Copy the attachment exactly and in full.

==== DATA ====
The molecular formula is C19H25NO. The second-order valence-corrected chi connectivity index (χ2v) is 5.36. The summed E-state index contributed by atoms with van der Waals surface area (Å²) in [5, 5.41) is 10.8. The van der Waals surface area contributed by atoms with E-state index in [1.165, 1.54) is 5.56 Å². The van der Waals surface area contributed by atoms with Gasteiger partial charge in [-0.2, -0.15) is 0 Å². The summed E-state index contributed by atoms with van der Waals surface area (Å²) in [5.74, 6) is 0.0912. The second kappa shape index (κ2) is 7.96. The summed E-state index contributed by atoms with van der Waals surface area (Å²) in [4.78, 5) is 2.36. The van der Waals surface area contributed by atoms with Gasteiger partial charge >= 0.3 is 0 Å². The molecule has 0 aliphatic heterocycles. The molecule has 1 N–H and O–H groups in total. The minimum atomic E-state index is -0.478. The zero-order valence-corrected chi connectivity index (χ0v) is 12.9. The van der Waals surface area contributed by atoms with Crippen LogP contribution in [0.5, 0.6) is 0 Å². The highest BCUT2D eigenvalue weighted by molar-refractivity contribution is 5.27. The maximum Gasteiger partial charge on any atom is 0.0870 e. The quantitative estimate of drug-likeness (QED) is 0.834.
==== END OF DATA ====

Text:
The molecular formula is C19H25NO. The second-order valence-corrected chi connectivity index (χ2v) is 5.36. The summed E-state index contributed by atoms with van der Waals surface area (Å²) in [5, 5.41) is 10.8. The van der Waals surface area contributed by atoms with E-state index in [1.165, 1.54) is 5.56 Å². The van der Waals surface area contributed by atoms with Gasteiger partial charge in [-0.2, -0.15) is 0 Å². The summed E-state index contributed by atoms with van der Waals surface area (Å²) in [5.74, 6) is 0.0912. The second kappa shape index (κ2) is 7.96. The summed E-state index contributed by atoms with van der Waals surface area (Å²) in [4.78, 5) is 2.36. The van der Waals surface area contributed by atoms with Gasteiger partial charge >= 0.3 is 0 Å². The molecule has 0 aliphatic heterocycles. The molecule has 1 N–H and O–H groups in total. The minimum atomic E-state index is -0.478. The zero-order valence-corrected chi connectivity index (χ0v) is 12.9. The van der Waals surface area contributed by atoms with Crippen LogP contribution in [0.5, 0.6) is 0 Å². The highest BCUT2D eigenvalue weighted by molar-refractivity contribution is 5.27. The maximum Gasteiger partial charge on any atom is 0.0870 e. The quantitative estimate of drug-likeness (QED) is 0.834.